When the Founding Fathers were crafting the framework for the constitutional Republic that would eventually emerge, they had already experienced the heavy hand of a powerful government under King George III of England. And they were familiar with the despotic policies of other governments as well.
The Framers leaned heavily on some of the greatest intellects and thinkers that preceded them, going all the way back to the ancient Romans and Greeks. They weighed and debated the smallest details of varying philosophies. They knew the serious consequences of vesting too much power in one hand.
So the Framers deliberately strove to move away from a monarchial style of government in their newly formed country by instituting a system that featured three separate and distinct but unequal bodies of power — the legislative, the judicial, and the executive branches of government.
Initially, under the Articles of Confederation, the government was organized without a chief executive officer — a recommendation strongly supported by Thomas Paine (1737-1809). Instead, this early government contained four departments or cabinet posts. However, it proved unsatisfactory.
Though having practical experience with the shortfalls inherent in a government lacking a chief executive, the Framers still feared that an executive office would tend to become increasingly tyrannical over time. James Madison, the architect of the Constitution, regarded a powerful executive branch as “the seed of tyranny” just as he feared the lack of an executive “as the well-spring of anarchy.”
To find a middle ground that would serve the new nation’s purposes without becoming dangerously powerful, they decided upon limiting the executive’s power.
As a result, the powers and duties granted to the president are rather few. Among the few powers granted to the executive is the authority to make sure that “the Laws be faithfully executed.” The Constitution does not specify how that is to be accomplished. So, most rely on history and the study of original intent to discern how this is to be done. In addition, the president has the authority to be commander in chief of the armed forces, with some interpretations limiting this authority to actual and formal declarations of war by the Congress.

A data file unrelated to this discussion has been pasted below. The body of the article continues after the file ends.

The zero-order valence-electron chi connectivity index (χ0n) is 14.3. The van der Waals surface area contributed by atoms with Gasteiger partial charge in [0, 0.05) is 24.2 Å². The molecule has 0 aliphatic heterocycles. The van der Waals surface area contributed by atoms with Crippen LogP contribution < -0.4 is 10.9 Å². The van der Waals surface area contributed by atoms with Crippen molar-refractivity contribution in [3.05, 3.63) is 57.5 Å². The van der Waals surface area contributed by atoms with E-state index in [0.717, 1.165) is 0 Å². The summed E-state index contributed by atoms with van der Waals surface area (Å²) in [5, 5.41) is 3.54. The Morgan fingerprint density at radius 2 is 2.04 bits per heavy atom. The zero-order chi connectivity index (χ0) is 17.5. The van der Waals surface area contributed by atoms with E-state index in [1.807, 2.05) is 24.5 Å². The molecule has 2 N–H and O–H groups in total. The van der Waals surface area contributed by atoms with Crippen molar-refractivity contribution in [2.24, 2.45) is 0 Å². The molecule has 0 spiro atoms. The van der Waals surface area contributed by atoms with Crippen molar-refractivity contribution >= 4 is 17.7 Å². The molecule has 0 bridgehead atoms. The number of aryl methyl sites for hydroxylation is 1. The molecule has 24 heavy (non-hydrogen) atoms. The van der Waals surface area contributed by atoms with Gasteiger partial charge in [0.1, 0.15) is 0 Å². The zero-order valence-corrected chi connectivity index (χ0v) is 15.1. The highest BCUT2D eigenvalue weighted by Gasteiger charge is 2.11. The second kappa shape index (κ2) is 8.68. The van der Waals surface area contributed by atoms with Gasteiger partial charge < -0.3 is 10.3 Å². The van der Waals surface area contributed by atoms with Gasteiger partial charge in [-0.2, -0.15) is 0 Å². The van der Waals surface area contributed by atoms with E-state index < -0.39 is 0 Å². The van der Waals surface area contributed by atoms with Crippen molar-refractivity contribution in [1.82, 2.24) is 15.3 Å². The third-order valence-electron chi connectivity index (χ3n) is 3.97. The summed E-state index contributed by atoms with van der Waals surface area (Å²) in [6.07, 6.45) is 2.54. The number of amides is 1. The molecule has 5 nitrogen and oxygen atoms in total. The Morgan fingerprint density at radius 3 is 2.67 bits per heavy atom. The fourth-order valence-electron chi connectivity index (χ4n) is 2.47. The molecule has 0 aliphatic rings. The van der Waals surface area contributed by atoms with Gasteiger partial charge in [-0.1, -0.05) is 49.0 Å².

The President of the United States is to conduct foreign affairs, negotiate treaties with other nations — although they must be approved by the Senate with a two-thirds majority — and he can nominate members of the cabinet and the judicial branch, meaning those who sit on the Supreme Court, appellate, and district court benches. These also must be approved by the Senate. He is also called upon to commission officers.
The President can initiate legislation, review, and sign or veto bills. He may also grant pardons as he sees fit except in cases of impeachment, and he must assess the state of the nation and address Congress as to his conclusions. If necessary, the president can convene both Houses or either of them. And he is to receive ambassadors and other public ministers.
Early presidents managed the Office of the Presidency with little or no help, because the Constitution did not provide for any staff. George Washington's cabinet had only three departments: State, War, and Treasury.
In 1857 Congress agreed to allocate money to hire a private secretary for the president. Since then the presidency has continuously grown in size and in power, in many ways vindicating the Framer’s concerns about the dangers of the executive branch.
Starting with only the Office of the President, today, the executive branch has ballooned into a collection of departments and agencies: the cabinet and various executive departments, and an extensive conglomeration of federal agencies.